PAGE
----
“Quality sleep is important overall for your physical and mental health,” Margaret Mary Health sleep medicine supervisor Brooke Coffman emphasized at an April 23 Southeastern Indiana YMCA program.
“There are many different sleep disorders.” Coffman has been asked by friends, family members, patients and co-workers, “‘Why am I so tired all the time?’ It is a very difficult question to answer.”
A newborn baby, going on vacation, staying up to watch TV or putting in a couple hours on a hobby can lessen sleep. “How do we know that tiredness is because we’re aging, a new medication, nutrition? Getting to the source is very important.”
Sleep disorders are most common in men and women over the age of 65, according to the speaker. A recent University of Michigan study showed older adults are often at a high risk for obstructive sleep apnea, but the illness remains vastly undiagnosed. Fifty-six percent of those 65 and up have a higher risk, but only 8 percent got tested.
Obstructive sleep apnea is “a condition in which a person stops breathing for at least 10 seconds 30 or more times during eight hours of sleep,” according to the American Association for Respiratory Care. “These episodes are usually caused when the tongue or tissue in the back of the throat relaxes during the deepest levels of sleep and blocks the airway. Since your brain will sense that you are not getting oxygen, you will usually wake up or be brought back to a higher level of sleep. This means you will not get the rest that is needed.”
“Complete exhaustion” is how people feel, Coffman reported.
Registered respiratory therapist Dawn Olexey, who works at Christ Hospital, Cincinnati, and the MMH sleep lab, noted due to apnea, “your brain doesn’t shut down, your body isn’t able to recover.” She explained there is a lot of connection between poor sleep and some illnesses.
According to AARC, “Sleep apnea has been shown to cause or worsen high blood pressure, increase the chance of a heart attack or cause an irregular heartbeat. People with sleep apnea are twice as likely to have a stroke.”
Coffman said once apnea is treated, she has seen the blood pressures of some patients decrease and others with diabetes get off of their medications. Heart conditions also are sometimes lessened.
Olexey observed, “When we deprive ourselves of oxygen, what does our heart do? It has to pump harder ... (causing) wear and tear over the years. What happens ... you start having arrythmias.” She advised, “A lot of times if you correct the underlying issue, you get ahead” of a heart issue.
OSA symptoms range from snoring and waking up with a very dry throat to feeling groggy and unrested. “Your spouse might say you’re gasping during the night,” the sleep medicine supervisor observed. It can be hereditary.
Neck size can be a risk factor. Women with a neck greater than 16 inches in circumference and men with one greater than 17 inches means there is excess fat and thickening in the area, which is crowding and narrowing the airway.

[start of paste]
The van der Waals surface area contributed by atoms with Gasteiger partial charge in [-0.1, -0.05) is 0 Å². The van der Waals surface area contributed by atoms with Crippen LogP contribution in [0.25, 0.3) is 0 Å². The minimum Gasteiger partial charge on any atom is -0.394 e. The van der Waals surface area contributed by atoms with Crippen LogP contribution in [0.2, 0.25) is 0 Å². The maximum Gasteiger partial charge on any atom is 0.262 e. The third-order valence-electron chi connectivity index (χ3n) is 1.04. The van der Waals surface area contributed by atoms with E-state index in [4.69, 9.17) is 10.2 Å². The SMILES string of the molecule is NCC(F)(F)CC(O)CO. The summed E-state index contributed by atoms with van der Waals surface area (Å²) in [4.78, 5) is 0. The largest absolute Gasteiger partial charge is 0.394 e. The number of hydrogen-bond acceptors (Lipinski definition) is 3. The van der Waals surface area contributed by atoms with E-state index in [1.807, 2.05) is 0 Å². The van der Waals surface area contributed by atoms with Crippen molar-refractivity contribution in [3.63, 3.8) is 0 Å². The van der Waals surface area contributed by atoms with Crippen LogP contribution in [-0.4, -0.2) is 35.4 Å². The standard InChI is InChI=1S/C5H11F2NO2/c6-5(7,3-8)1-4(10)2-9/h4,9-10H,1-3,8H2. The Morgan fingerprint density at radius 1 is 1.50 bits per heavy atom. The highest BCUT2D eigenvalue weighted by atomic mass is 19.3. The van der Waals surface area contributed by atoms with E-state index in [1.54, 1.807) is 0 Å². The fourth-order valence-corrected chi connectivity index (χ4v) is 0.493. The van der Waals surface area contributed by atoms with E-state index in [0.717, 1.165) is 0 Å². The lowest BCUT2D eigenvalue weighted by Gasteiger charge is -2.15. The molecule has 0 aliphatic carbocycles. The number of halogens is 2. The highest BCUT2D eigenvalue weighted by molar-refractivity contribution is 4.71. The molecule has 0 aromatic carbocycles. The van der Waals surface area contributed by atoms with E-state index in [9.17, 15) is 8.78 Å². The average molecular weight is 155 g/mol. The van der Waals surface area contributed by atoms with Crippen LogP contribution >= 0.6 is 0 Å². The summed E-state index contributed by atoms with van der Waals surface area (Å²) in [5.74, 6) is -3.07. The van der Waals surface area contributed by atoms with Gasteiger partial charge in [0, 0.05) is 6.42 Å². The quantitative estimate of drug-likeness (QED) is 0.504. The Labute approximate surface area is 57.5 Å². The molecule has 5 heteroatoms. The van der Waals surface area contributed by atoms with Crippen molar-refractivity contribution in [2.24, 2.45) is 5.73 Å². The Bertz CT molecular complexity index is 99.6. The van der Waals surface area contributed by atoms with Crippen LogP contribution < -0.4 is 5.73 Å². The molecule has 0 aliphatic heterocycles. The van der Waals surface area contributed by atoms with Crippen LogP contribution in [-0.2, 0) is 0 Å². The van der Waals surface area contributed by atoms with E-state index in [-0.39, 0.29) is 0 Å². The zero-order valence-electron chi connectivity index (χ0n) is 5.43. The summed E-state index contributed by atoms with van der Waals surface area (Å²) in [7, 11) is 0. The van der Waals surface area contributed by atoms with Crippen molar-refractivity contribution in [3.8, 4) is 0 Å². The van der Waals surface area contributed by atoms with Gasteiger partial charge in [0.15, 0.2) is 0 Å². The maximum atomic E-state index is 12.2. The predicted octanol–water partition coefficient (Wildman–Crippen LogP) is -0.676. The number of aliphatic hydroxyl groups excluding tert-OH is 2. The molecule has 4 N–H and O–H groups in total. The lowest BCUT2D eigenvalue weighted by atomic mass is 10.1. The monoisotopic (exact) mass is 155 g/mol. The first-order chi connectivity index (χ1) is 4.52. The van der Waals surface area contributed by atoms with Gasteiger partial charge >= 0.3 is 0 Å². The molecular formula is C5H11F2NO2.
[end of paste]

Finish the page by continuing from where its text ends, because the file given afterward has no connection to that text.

She pointed out, “Sleep disorder breathing has gained notoriety in the athletic community. One out of two NFL players has OSA.”
Health conditions can be indicators you are more likely to have the condition: obesity, diabetes, previous heart attack, stroke, high blood pressure.
The Epworth sleepiness scale, developed by a physician in 1992, is the most commonly used tool to pinpoint where one’s sleepiness issues lie. The patient answers questions about dozing off while engaged in eight activities.
A family doctor may refer a patient to a sleep specialist, usually a neurologist or pulmonologist who specializes in sleep. Any of them can order sleep study. “An overnight sleep study is necessary to diagnose OSA. It is noninvasive,” according to Coffman, a registered sleep technologist. “We monitor so many different things as well as your heart during the night.”
Margaret Mary Health has a four-bed sleep lab at the main hospital campus. “We are able to offer in-lab sleep testing for patients” and home sleep testing services. Three full-time registered sleep technologists plus two night sleep technicians keep the lab humming.
“We’re looking at total sleep time. We try to mimic your exact sleep at home.” Each room has a TV and reading materials. “You’re allowed to have your phone, snacks and drinks. You can bring your own pillow if you need to.”
“We also have a sleep clinic at the Margaret Mary Professional Building” on State Road 229 across from the Kroger shopping plaza.
Dr. Karthik Kanagarajan, a pulmonologist and sleep specialist, and nurse practitioner Miranda Miller of Tri-State Pulmonary Associates examine patients on certain Fridays. Two other specialists also help persons who have trouble sleeping.
“Everyone has apnea events throughout the night. It depends how many you have each hour or throughout the night” for treatment to be suggested, Olexey said. In fact, five or fewer apnea events are normal, according to Coffman.
The most common treatment is constant positive airway pressure (CPAP) therapy. A properly fitting mask and whisper quiet machine create white noise – and blissful sleep.
For mild apnea, a 10-pound weight loss might be recommended to solve the problem instead of the machine.
While the ailment can be annoying, it also can be fatal. “If it becomes severe enough and goes untreated for a long time, it can cause breathing failure and even death,” www.aarc.org warned. Olexey recalled, “A few years ago an NFL player who had OSA and been on CPAP therapy for many years” went on a trip and forgot his machine. “He didn’t wake up the next day. It was because he had severe sleep apnea.”
Debbie Blank can be contacted at firstname.lastname@example.org or 812-934-4343, Ext. 113.